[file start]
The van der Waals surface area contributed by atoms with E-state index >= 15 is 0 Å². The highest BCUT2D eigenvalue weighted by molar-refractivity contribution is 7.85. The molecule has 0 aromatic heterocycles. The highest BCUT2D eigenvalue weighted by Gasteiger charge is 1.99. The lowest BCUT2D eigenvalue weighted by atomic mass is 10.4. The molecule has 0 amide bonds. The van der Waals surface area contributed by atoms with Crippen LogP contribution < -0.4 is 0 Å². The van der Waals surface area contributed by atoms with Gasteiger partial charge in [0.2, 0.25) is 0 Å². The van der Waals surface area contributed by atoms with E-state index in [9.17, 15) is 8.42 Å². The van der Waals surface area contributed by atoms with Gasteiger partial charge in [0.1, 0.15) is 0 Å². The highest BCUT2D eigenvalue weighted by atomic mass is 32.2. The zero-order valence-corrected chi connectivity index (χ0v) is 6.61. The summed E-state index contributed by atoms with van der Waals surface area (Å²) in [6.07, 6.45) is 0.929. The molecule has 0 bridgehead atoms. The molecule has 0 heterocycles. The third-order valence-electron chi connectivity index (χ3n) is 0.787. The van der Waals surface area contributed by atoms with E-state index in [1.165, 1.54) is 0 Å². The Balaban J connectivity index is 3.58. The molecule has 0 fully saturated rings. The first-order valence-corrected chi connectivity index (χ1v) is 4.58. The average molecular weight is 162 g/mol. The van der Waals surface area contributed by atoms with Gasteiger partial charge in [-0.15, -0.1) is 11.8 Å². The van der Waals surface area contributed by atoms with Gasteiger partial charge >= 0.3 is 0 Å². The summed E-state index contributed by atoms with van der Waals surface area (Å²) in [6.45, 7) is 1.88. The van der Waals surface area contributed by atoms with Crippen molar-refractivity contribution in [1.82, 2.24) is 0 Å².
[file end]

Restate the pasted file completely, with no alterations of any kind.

The van der Waals surface area contributed by atoms with E-state index >= 15 is 0 Å². The highest BCUT2D eigenvalue weighted by molar-refractivity contribution is 7.85. The molecule has 0 aromatic heterocycles. The highest BCUT2D eigenvalue weighted by Gasteiger charge is 1.99. The lowest BCUT2D eigenvalue weighted by atomic mass is 10.4. The molecule has 0 amide bonds. The van der Waals surface area contributed by atoms with Crippen LogP contribution < -0.4 is 0 Å². The van der Waals surface area contributed by atoms with Gasteiger partial charge in [0.2, 0.25) is 0 Å². The van der Waals surface area contributed by atoms with E-state index in [9.17, 15) is 8.42 Å². The van der Waals surface area contributed by atoms with Gasteiger partial charge in [0.1, 0.15) is 0 Å². The highest BCUT2D eigenvalue weighted by atomic mass is 32.2. The zero-order valence-corrected chi connectivity index (χ0v) is 6.61. The summed E-state index contributed by atoms with van der Waals surface area (Å²) in [6.07, 6.45) is 0.929. The molecule has 0 bridgehead atoms. The molecule has 0 heterocycles. The third-order valence-electron chi connectivity index (χ3n) is 0.787. The van der Waals surface area contributed by atoms with E-state index in [1.165, 1.54) is 0 Å². The Balaban J connectivity index is 3.58. The molecule has 0 fully saturated rings. The first-order valence-corrected chi connectivity index (χ1v) is 4.58. The average molecular weight is 162 g/mol. The van der Waals surface area contributed by atoms with Gasteiger partial charge in [-0.15, -0.1) is 11.8 Å². The van der Waals surface area contributed by atoms with Gasteiger partial charge >= 0.3 is 0 Å². The summed E-state index contributed by atoms with van der Waals surface area (Å²) in [6.45, 7) is 1.88. The van der Waals surface area contributed by atoms with Crippen molar-refractivity contribution in [1.82, 2.24) is 0 Å².